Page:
HOME >> BIOLOGY >> NEWS
Delving deeper into the machinery of cocaine addiction

Researchers are now understanding in greater detail the molecular machinery underlying the short-term brain changes that produce the high of cocaine, as well as the longer-term changes behind addiction. Their findings offer hope for targeted drugs that can short-circuit that addiction machinery.

In the October 20, 2005, issue of Neuron, researchers led by Eric J. Nestler and Arvind Kumar of The University of Texas Southwestern Medical Center have pinpointed a key molecular mechanism by which genes are switched on in the brain that govern both short-term and long-term effects of cocaine. Such activation is called transcriptional activation because it induces the gene to begin making copies of itself into messenger RNA that trigger protein production.

In their experiments, the researchers studied a process called "chromatin remodeling"--in which the histone proteins enfolding genes are chemically altered to render the genes active. They administered to rats both short-term, acute cocaine doses and long-term, chronic cocaine and analyzed the alteration of the histones affecting specific genes involved in cocaine response in the brain.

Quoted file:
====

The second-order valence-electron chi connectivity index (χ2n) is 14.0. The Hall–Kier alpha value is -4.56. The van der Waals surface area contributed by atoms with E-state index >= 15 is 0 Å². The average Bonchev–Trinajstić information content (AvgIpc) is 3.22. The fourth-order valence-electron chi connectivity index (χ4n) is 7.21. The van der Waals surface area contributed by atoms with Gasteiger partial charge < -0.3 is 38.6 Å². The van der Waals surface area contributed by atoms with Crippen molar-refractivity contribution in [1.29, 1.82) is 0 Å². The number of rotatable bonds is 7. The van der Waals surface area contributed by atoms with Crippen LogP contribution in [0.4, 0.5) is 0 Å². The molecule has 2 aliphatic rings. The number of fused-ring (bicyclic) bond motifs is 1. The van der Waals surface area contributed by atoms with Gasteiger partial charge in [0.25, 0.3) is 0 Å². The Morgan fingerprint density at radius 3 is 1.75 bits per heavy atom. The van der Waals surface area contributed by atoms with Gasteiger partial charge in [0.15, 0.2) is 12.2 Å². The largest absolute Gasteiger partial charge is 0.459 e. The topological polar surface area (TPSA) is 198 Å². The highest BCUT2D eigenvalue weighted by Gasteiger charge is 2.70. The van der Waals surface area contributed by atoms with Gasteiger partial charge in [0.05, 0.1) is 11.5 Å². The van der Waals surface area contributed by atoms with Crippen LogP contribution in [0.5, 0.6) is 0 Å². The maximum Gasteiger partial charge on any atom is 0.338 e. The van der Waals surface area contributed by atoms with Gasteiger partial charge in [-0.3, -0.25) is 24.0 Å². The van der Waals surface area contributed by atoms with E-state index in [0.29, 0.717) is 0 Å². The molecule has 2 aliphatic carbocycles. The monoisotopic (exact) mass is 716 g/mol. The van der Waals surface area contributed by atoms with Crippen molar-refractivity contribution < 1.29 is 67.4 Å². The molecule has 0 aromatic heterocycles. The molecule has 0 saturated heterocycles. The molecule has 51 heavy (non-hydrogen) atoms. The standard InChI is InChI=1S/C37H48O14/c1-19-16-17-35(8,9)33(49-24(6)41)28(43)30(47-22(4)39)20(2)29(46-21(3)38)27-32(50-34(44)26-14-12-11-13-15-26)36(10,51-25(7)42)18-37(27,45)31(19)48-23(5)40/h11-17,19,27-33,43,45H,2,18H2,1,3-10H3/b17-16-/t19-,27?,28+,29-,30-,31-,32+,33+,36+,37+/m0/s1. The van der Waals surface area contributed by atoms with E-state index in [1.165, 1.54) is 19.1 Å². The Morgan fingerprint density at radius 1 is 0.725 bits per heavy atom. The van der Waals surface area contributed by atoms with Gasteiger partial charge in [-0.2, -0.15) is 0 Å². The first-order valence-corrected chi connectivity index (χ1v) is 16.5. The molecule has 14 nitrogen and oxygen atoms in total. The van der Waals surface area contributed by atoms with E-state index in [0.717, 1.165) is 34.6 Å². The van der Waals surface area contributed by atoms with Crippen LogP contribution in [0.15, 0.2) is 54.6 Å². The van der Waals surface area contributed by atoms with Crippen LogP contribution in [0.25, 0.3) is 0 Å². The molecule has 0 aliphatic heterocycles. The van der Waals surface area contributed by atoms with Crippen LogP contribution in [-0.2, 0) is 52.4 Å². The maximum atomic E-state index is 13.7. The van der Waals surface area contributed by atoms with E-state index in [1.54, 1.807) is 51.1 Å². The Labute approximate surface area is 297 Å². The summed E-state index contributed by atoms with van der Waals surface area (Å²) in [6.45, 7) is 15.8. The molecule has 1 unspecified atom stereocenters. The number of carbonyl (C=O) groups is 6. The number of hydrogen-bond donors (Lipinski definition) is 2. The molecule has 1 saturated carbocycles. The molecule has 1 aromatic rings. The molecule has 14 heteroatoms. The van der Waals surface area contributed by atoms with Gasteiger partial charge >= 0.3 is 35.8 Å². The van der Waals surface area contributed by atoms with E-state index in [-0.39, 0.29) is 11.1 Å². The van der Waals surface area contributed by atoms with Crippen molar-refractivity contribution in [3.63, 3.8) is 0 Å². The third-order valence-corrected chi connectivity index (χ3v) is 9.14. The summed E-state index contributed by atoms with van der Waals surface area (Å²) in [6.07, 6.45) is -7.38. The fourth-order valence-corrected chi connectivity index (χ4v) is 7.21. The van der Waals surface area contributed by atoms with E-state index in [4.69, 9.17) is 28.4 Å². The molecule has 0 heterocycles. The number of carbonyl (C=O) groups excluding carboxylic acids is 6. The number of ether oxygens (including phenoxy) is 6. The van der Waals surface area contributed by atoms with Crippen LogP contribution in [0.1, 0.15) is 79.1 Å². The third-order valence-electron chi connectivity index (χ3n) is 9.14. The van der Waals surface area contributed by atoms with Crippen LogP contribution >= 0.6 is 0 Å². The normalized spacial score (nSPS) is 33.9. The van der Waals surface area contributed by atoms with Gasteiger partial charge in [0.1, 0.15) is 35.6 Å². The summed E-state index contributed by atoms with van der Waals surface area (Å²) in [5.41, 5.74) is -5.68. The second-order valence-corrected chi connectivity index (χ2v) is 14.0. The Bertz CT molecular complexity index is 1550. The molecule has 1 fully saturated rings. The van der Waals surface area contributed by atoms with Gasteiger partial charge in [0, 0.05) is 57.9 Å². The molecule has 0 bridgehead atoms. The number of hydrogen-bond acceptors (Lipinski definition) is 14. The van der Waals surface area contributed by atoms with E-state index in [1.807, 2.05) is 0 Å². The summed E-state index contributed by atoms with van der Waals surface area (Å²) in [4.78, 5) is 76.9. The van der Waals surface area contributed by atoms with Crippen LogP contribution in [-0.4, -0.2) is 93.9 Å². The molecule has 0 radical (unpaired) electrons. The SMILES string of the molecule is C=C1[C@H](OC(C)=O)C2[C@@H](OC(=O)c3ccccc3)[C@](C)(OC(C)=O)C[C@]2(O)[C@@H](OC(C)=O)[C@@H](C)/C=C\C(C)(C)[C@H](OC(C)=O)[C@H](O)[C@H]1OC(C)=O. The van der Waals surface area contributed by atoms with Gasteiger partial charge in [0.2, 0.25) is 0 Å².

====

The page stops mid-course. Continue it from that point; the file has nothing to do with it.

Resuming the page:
In their studies, they used an analytical technique called "chromatin immunoprecipitation assays" to measure the effects of cocaine on histone proteins. This technique, they emphasized, makes it possible "to study such transcriptional mechanisms in the brain in vivo and understand, with increasing complexity, how chronic cocaine administration leads to the long-term regulation of its target genes."

The researchers found that giving the rats acute doses of cocaine induced histone modifications that activated a gene called cFos, which is an important regulator of many other genes. However, this gene was desensitized by chronic cocaine.

In contrast, they found, histone modifications activated two other genes, BDNF and Cdk5, only during chronic cocaine administration. Their findings, they wrote, "direct
'"/>

Contact: Heidi Hardman
hhardman@cell.com
617-397-2879
Cell Press
19-Oct-2005


Page: 1 2

Related biology news :

1. Nanoparticles carry chemotherapy drug deeper into solid tumors
2. Dig deeper to find Martian life
3. Climate models need deeper roots, scientists say
4. Not finding life? Dig deeper.
5. Gene-transcription machinery seen poised for action, held in check until needed
6. Biologists probe the machinery of cellular protein factories
7. Dissecting the machinery of nicotines reward
8. Reactive oxygen species shown essential for development of inner ears balance machinery
9. Clearing jams in copy machinery
10. Gambling monkeys give insight into neural machinery of risk
11. Immune cells genetic jam session is controlled by cell division machinery

Post Your Comments:
*Name:
*Comment:
*Email:
TAG: Delving deeper into the machinery cocaine addiction